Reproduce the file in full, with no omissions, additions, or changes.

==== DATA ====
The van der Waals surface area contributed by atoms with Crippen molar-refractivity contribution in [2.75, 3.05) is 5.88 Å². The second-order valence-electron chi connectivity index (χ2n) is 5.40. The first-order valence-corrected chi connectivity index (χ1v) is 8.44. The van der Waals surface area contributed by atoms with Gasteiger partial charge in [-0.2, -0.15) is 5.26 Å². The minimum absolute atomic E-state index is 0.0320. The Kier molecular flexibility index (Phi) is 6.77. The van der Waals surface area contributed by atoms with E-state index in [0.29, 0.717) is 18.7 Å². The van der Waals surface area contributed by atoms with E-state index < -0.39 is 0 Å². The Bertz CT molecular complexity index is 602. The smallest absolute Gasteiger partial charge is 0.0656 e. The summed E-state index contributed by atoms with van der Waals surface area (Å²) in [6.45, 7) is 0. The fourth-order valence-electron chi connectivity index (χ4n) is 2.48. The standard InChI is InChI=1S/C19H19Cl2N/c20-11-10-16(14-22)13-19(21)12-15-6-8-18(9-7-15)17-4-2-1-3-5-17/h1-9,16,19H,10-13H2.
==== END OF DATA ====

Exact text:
The van der Waals surface area contributed by atoms with Crippen molar-refractivity contribution in [2.75, 3.05) is 5.88 Å². The second-order valence-electron chi connectivity index (χ2n) is 5.40. The first-order valence-corrected chi connectivity index (χ1v) is 8.44. The van der Waals surface area contributed by atoms with Gasteiger partial charge in [-0.2, -0.15) is 5.26 Å². The minimum absolute atomic E-state index is 0.0320. The Kier molecular flexibility index (Phi) is 6.77. The van der Waals surface area contributed by atoms with E-state index in [0.29, 0.717) is 18.7 Å². The van der Waals surface area contributed by atoms with E-state index < -0.39 is 0 Å². The Bertz CT molecular complexity index is 602. The smallest absolute Gasteiger partial charge is 0.0656 e. The summed E-state index contributed by atoms with van der Waals surface area (Å²) in [6.45, 7) is 0. The fourth-order valence-electron chi connectivity index (χ4n) is 2.48. The standard InChI is InChI=1S/C19H19Cl2N/c20-11-10-16(14-22)13-19(21)12-15-6-8-18(9-7-15)17-4-2-1-3-5-17/h1-9,16,19H,10-13H2.